- Decision makers can support the identification or creation of additional sources for data collection to ensure that policies and programs are directed to populations who are most vulnerable.
- Communities and the public can find out about state/local efforts to collect and use data, and become more informed about children’s mental health.
A comprehensive approach to children’s mental health includes policies, programs, and practices to promote and protect children’s mental health even before a child would qualify for a diagnosis.
What You Can Do
- Parents: You know your child best. Talk to your child’s health care professional if you have concerns about the way your child behaves at home, in school, or with friends.
- Health care professionals: Early diagnosis and appropriate treatment based on updated guidelines is very important. There are resources available to help diagnose and treat children’s mental disorders.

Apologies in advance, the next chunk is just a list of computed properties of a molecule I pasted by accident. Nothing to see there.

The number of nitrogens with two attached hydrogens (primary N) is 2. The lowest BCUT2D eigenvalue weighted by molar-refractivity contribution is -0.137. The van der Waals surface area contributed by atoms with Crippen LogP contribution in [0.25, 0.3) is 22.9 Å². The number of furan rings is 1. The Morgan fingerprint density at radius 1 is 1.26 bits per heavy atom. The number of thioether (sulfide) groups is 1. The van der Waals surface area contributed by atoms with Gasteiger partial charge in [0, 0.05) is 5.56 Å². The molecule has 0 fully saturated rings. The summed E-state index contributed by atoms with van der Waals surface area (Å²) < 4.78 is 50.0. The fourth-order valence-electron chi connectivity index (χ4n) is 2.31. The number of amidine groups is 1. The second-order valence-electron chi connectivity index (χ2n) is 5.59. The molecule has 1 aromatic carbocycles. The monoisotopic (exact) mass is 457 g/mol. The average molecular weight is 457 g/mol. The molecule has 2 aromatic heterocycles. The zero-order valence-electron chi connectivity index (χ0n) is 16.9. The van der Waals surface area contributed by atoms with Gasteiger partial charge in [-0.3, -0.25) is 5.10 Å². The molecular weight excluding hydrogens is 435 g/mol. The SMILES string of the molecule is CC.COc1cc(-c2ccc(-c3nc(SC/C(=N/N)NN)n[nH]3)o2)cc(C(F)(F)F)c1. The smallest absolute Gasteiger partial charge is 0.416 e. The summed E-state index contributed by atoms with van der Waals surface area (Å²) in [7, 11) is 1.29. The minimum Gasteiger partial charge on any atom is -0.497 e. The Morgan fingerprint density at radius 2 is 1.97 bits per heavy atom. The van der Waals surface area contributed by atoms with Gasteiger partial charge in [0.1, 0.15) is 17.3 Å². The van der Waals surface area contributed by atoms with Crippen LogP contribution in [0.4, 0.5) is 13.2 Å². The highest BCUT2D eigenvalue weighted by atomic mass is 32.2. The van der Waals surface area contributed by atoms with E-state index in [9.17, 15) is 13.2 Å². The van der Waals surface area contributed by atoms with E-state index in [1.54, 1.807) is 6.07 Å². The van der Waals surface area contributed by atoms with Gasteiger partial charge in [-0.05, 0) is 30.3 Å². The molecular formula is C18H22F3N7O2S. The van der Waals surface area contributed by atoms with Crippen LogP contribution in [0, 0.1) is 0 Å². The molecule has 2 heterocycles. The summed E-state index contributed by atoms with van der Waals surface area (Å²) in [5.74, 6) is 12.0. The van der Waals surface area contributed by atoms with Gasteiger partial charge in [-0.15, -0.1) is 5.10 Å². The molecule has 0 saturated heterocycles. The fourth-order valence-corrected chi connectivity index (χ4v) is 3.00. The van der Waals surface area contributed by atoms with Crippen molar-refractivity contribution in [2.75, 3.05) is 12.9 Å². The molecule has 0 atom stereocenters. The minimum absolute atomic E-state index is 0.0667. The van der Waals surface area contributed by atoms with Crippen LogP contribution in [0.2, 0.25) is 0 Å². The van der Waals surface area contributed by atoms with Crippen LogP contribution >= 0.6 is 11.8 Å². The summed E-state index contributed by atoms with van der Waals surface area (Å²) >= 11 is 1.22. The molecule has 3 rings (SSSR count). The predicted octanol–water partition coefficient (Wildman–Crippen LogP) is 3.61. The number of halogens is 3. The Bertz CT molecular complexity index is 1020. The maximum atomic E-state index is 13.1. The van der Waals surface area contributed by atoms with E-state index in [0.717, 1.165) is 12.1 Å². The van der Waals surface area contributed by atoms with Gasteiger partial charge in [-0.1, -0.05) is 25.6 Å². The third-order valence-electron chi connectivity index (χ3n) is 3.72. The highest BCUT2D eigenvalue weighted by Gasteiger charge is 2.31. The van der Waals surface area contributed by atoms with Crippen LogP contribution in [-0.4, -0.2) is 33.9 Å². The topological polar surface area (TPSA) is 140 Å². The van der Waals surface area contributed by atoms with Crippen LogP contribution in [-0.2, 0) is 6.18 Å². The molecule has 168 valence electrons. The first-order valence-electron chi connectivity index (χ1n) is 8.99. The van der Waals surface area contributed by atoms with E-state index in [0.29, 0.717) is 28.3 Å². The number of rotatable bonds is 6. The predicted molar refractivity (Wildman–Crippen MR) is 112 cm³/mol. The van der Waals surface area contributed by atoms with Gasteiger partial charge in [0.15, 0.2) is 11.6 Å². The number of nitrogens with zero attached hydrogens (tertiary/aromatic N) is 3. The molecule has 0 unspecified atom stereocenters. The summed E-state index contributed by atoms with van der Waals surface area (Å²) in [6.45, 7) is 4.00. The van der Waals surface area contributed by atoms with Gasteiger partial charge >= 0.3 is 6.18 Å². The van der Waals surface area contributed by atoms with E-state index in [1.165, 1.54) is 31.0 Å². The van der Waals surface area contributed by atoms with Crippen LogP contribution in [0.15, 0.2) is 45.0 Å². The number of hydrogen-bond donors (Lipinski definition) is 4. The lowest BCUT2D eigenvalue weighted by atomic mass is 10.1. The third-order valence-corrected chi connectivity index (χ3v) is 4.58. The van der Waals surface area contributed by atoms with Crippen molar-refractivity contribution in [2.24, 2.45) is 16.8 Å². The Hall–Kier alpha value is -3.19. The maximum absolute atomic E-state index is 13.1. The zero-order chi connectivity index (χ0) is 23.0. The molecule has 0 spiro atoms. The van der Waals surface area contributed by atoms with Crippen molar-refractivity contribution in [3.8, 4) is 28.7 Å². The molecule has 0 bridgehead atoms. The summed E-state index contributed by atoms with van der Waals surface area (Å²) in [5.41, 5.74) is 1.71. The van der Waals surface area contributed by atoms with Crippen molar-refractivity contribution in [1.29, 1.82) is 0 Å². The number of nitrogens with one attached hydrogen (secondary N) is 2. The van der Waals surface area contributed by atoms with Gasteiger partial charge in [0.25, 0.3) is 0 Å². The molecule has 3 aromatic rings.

- Teachers/School Administrators: Early identification is important, so that children can get the help they need. Work with families and health care professionals if you have concerns about the mental health of a child in your school.
Data sources for the report
- Autism and Developmental Disabilities Monitoring Network (ADDM)
- National Health and Nutrition Examination Survey (NHANES)
- National Health Interview Survey (NHIS)
- National Survey of Children’s Health (NSCH)
- National Survey on Drug Use and Health (NSDUH)
- National Violent Death Reporting System (NVDRS)
- National Vital Statistics System (NVSS)
- School-Associated Violent Death Surveillance System (SAVD-SS)
- Youth Risk Behavior Surveillance System (YRBSS)
Bitsko RH, Claussen AH, Lichtstein J, Black LJ, Everett Jones S, Danielson MD, Hoenig JM, Davis Jack SP, Brody DJ, Gyawali S, Maenner MM, Warner M, Holland KM, Perou R, Crosby AE, Blumberg SJ, Avenevoli S, Kaminski JW, Ghandour RM. Surveillance of Children’s Mental Health – United States, 2013 – 2019 MMWR, 2022 / 71(Suppl-2);1–42. [Read article]